The Icelandic punk band Hatari had an altercation with event security at Eurovision this weekend, after members of the band held up Palestinian flags and banners while they were on camera during the vote announcements.
As the band held up the banners, they were quickly rushed by security. Band member Stefan Agustsson later posted a video to Twitter showing the encounter.
— Stefán Ágústsson (@stebsson) May 18, 2019
The European Broadcasting Union, who organized the event, said in a statement that the band would be punished and see “consequences of this action.”
“The Eurovision Song Contest is a non-political event and this directly contradicts the contest rule… The banners were quickly removed and the consequences of this action will be discussed by the reference group after the contest,” The European Broadcasting Union said in a statement.
The band surprisingly drew criticism from both sides of the argument, as some pro-Palestinian groups were unhappy that they even performed at the event, violating the boycott that is underway against Israel.
The Palestinian Campaign for the Academic and Cultural Boycott of Israel (PACBI) accused the band of crossing a picket line in a statement after the protest.
“Palestinian civil society overwhelmingly rejects fig-leaf gestures of solidarity from international artists crossing our peaceful picket line,” the statement read.
In an interview before the event, Hatari responded to these criticisms, saying that there was more value in using the platform to raise awareness about what is happening in Palestine.
“The agenda-setting power should, no less, involve directing the eyes of the media in a critical way to the song contest and Israel. Maybe we’ll be kicked out of the competition because of it, but that in itself would be just as revealing as any performance of ours on the Eurovision stage,” Hatari said.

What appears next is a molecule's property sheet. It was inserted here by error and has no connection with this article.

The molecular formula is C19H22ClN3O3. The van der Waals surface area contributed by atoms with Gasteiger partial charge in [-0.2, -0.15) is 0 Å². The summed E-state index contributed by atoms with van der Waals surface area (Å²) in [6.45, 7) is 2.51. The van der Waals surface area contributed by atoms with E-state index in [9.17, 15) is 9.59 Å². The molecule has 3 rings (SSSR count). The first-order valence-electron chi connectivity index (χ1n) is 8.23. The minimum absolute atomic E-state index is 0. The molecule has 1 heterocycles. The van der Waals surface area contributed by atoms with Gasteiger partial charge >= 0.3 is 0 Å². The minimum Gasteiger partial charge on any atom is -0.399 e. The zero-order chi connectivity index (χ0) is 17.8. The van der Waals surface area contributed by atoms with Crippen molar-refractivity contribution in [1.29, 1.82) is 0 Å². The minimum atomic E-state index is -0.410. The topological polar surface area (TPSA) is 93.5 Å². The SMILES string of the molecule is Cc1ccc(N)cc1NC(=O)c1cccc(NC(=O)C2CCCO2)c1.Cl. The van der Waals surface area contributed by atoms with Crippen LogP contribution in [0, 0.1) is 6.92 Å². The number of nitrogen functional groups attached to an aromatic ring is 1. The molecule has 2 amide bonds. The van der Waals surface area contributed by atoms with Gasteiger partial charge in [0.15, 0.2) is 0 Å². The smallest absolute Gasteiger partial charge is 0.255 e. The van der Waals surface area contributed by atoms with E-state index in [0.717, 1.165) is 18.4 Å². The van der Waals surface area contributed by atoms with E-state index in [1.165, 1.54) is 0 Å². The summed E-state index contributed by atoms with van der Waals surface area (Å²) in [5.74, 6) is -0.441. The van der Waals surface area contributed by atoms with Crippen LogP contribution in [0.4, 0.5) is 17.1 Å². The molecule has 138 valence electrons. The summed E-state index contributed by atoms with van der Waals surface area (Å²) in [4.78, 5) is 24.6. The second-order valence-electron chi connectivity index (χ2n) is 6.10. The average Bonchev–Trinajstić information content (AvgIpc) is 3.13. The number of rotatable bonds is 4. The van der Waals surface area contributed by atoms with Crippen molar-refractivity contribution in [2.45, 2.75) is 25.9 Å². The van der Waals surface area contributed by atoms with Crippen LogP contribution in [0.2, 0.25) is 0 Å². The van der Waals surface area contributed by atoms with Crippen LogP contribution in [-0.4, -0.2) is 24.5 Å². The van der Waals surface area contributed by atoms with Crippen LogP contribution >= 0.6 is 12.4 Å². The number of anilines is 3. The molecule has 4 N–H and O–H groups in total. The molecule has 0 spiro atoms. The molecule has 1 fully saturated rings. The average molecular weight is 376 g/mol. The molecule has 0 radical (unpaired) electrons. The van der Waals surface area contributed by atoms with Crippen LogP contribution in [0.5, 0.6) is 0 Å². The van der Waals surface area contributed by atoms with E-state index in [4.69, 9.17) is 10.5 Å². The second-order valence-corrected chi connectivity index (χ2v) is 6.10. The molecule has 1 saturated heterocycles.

Throughout the event, Hatari took every opportunity they could find to raise awareness about the struggle of the Palestinian people. In a statement to the press, the band even challenged the country’s prime minister Benjamin Netanyahu to a “friendly match of traditional Icelandic trouser grip wrestling,” according to the Independent.
While it is true that the event’s official policy does not allow for political protests, a report from CNN this week has pointed out that political struggles have been causing controversy for this event for decades. This year there were even numerous outfits and performances this year that could have been considered political.
— Einar Fridriksson (@EinarKF) May 19, 2019
However, these political protests are tame when compared to controversies that the event has seen in the past. Numerous countries have pulled out of the event over tensions between host regions. Lebanon pulled out of its scheduled Eurovision debut in 2005 over disagreements about Israel. Then in 2009, Georgia pulled out of a competition that was being hosted in Russia, during tensions between the two countries.
There have also been accusations that various countries have attempted to rig the votes in order to bring honor and prestige to their country.
Hatari reportedly came in 10th place in the contest.